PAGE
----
462 F.2d 567 (Fed. Cir. 1972), 8694, J. Wiss & Sons Co. v. W. E. Bassett Co.
|Docket Nº:||Patent Appeal 8694.|
|Citation:||462 F.2d 567, 174 U.S.P.Q. 331|
|Party Name:||J. WISS & SONS CO., Appellant, v. The W. E. BASSETT COMPANY, Appellee.|
|Case Date:||July 13, 1972|
|Court:||United States Court of Customs and Patent Appeals|
Rehearing Denied Oct. 5, 1972.
Sparrow & Sparrow, New York City, attys. of record, for appellant; Maxwell E. Sparrow, Mark H. Sparrow, New York City, of counsel.
Roy C. Hopgood, New York City, Sandoe, Hopgood & Calimafde, New York City, attys. of record, for appellee; Paul H. Blaustein, New York City, of counsel.
Before RICH, Acting Chief Judge, ALMOND, BALDWIN, and LANE, Associate Judges, and MALETZ, Judge, United States Customs Court, sitting by designation.
This appeal is from the decision of the Trademark Trial and Appeal Board. 1 granting appellee's petition to cancel appellant's registration of TRIMLINE, for "shears, scissors, pinking shears, tinner's nips, pruning shears, hedge shears and grass shears." 2 We fully agree with the discussion of the facts of this case in the board's opinion, and will merely briefly summarize them here.
As grounds for cancellation, appellee W. E. Bassett Co. (Bassett) established use and registration 3 of the mark TRIM and marks based on the word TRIM prior to the application for registration of TRIMLINE by appellant J. Wiss & Sons Co. (Wiss). It was established that Bassett began using the mark TRIM on fingernail clippers in 1947 and the line of goods upon which that mark or marks based on that mark were used expanded considerably before appellant's first use of the mark TRIMLINE. Bassett has heavily advertised its marks.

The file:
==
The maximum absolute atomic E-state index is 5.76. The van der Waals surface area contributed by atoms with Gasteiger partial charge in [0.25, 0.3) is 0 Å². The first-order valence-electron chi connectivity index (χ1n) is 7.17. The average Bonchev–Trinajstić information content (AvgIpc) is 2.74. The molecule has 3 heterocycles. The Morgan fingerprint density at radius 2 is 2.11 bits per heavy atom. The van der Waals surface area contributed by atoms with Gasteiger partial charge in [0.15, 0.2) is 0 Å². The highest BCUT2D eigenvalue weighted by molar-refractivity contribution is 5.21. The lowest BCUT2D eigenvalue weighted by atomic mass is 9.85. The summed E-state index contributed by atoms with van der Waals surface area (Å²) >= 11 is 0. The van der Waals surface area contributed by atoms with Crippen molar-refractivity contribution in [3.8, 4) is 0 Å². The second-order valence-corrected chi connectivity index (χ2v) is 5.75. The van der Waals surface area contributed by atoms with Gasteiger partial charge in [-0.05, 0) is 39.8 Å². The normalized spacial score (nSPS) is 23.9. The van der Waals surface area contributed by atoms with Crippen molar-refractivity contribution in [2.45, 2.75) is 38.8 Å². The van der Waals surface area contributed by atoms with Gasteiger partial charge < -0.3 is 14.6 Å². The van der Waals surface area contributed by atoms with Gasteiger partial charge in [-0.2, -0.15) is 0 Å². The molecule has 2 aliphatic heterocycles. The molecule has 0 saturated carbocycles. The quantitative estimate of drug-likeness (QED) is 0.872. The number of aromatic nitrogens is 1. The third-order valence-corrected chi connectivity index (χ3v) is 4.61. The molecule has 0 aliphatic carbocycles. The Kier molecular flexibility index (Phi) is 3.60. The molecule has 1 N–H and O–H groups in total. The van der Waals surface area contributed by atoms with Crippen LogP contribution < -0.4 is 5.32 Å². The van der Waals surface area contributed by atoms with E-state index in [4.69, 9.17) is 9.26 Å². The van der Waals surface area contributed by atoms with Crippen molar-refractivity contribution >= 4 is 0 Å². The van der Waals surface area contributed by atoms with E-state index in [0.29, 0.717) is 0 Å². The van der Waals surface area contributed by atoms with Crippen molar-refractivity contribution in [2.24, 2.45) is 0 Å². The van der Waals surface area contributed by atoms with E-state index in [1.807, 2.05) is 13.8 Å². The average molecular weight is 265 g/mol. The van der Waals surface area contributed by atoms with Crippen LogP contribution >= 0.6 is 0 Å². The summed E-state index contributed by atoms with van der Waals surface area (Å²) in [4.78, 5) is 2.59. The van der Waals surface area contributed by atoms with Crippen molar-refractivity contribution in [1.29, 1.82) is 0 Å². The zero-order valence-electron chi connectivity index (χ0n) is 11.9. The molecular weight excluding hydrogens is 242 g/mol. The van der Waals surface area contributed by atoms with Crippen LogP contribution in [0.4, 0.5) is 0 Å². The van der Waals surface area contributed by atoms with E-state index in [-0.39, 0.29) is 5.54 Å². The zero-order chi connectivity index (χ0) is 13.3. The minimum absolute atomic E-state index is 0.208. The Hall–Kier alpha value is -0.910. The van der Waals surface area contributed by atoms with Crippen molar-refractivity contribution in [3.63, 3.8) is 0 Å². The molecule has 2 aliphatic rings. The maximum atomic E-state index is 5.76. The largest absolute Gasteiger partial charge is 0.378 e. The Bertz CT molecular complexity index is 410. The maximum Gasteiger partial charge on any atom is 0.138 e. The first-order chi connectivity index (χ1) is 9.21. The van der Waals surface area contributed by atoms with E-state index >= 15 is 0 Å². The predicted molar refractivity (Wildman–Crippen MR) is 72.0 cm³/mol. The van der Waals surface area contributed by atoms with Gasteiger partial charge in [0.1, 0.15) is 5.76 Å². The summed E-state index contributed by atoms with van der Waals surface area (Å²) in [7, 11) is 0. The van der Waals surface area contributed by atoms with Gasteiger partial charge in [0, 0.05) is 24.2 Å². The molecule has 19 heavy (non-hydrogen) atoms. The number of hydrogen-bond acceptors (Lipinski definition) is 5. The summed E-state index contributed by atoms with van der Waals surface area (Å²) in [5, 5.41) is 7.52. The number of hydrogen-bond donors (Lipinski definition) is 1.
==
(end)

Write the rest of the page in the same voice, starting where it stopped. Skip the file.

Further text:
It was stipulated that appellant has sold grass shears under the mark QUICK-TRIM from 1939 to date, with the exception of the war years. At the time Wiss began using TRIMLINE on shears and scissors, it was well acquainted with Bassett's product line and trademark. Wiss' use of the mark includes use on personal grooming items such as barber shears and pocket scissors.
The board held:
There can be no doubt from the record that Bassett's use of "TRIM" on personal grooming items such as fingernail clippers, toenail clippers, tweezers, nail files and the like substantially antedate[s] Wiss' use of "TRIMLINE" on its shears and scissors. Furthermore, even though Bassett's use of "TRIM" on scissors was subsequent to Wiss['] use of "TRIMLINE" on scissors and shears, Bassett has superior right in "TRIM" as to scissors by virtue of its prior use thereof on such closely related goods as fingernail and toenail clippers and other personal grooming items. [citing cases]
In view thereof and since "TRIM" and "TRIMLINE" are substantially similar, the term "LINE" merely referring to a line of goods and therefore having no trademark significance, it is adjudged that there is likelihood of confusion and that the continued existence of Wiss' registration is inimical to Bassett's rights in "TRIM".
Before us, appellant Wiss contends, based on the use of QUICK-TRIM, "[i]t...
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